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Windows 8 PCs May Resemble Big Smartphones

Qualcomm execs say the next generation of laptops will feature technologies inspired by the cellular industry
Windows 8 Visual Tour: Microsoft's New Desktop
Windows 8 Visual Tour: Microsoft's New Desktop
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PCs and tablets that run Microsoft's forthcoming Windows 8 operating system will be more like big smartphones than traditional desktops, executives from mobile chipmaker Qualcomm said.

"The notion of instant on, always on, always connected, always updated … that idea is in your smartphone and we're going to increasingly see it in the computing space," said Qualcomm CEO Paul Jacobs, during a presentation to financial analysts Thursday in New York City.

Qualcomm's Snapdragon mobile chipset already powers a number of Android and Windows Phone devices, but Jacobs believes it could also be a fit for a new breed of laptops that will take advantage of a number of Windows 8 features and capabilities inspired by smartphones.

[ Microsoft's new operating system has a lot of new features. Read Windows 8 Promises Fewer Annoying Restarts. ]

"If you carry your laptop around today you're carrying a life support system," said Jacobs. "Big battery for a screen, a big charger that sometimes weighs more than the device itself. You think about going from that type of experience to the experience of a tablet or maybe an ultra-light laptop … or even a convertible device where the screen snaps off and turns into a tablet."

Jacobs said Qualcomm's plan to enter the market for Windows-powered "non-handset devices" is "probably more fiscal '13 than fiscal '12," meaning the company is most likely to ramp up such efforts in late calendar 2012, when its fiscal 2013 year begins.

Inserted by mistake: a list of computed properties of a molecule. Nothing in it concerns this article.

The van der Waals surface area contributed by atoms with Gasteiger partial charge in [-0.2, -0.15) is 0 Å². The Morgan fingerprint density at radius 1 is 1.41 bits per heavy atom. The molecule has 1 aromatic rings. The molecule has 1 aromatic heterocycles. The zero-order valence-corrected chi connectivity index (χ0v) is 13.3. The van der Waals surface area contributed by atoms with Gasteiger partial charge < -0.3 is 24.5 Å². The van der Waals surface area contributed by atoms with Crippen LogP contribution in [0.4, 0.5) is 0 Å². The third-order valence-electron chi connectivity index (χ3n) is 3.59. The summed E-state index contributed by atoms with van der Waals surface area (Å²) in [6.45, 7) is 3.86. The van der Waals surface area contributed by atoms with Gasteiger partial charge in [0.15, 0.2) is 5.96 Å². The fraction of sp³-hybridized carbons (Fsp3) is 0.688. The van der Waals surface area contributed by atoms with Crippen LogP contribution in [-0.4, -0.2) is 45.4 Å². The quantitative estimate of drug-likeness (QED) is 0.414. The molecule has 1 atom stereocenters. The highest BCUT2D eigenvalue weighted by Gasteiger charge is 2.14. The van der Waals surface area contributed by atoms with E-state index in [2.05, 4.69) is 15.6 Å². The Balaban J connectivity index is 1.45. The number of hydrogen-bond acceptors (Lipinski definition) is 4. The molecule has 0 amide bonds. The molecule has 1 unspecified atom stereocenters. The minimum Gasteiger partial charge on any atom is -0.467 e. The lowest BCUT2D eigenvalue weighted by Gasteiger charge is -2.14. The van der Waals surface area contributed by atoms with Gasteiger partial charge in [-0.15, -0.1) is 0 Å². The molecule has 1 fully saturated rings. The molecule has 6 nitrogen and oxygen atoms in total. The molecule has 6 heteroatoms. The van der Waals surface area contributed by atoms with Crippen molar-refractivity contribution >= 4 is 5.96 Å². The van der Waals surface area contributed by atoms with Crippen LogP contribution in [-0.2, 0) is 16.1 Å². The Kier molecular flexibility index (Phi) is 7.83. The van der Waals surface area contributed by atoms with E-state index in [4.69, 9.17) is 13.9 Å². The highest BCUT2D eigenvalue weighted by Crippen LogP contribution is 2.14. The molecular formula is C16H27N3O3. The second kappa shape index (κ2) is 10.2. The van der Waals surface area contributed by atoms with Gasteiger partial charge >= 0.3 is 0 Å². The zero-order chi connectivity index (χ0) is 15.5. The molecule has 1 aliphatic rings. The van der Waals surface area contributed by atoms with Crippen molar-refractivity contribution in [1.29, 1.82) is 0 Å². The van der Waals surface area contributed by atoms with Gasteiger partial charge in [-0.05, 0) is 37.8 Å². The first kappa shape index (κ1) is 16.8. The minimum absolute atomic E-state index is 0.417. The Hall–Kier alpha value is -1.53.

Earlier this week, a Nokia executive said his company will have Windows 8 tablets by mid-2012. Last month, the Finnish phone maker introduced its Lumia Windows Phones, which run Qualcomm's Snapdragon chipset.

Jacobs said Windows 8's ability to enter a standby mode in which it's still connected to the cloud means that PCs and laptops running the OS can offer a smartphone-like experience, where users' data from social networks, email, and messaging services are constantly updated even when their device is not in use.

"One of the things that's really cool is that they have this connected standby mode. They've worked really hard to turn off all the components of the system when it goes into standby so the operating system isn't up there sucking down a lot of power and yet it's connected," said Jacobs.

Qualcomm executives also predicted that more laptops would start to offer built-in 3G and 4G cellular connectivity for use in areas where Wi-Fi is not available. They also said that PCs will share common applications with mobile devices thanks to Windows 8's ability to run full-screen, mobile-style apps that respond to touch input. "The ecosystem of the PC and the ecosystem of the phone will merge over time," said Qualcomm president and COO Steve Mollenkopf, who also spoke at Thursday's event.

Such a development would open up significant new markets for Qualcomm. Its forthcoming S4 Snapdragon chip is built on the company's ultra-thin 28 nanometer circuitry with built-in 3G and LTE modem support, making it potentially a good fit for tablet-laptop hybrids. "When the big Windows ecosystem is opened up to ARM that provides a 600 million-unit market that is not available to us today," said Mollenkopf.

In addition to Qualcomm, Microsoft has said it will support ARM-based chips from Nvidia and Texas Instruments on Windows 8. The software maker has yet to announce a formal release date for the OS.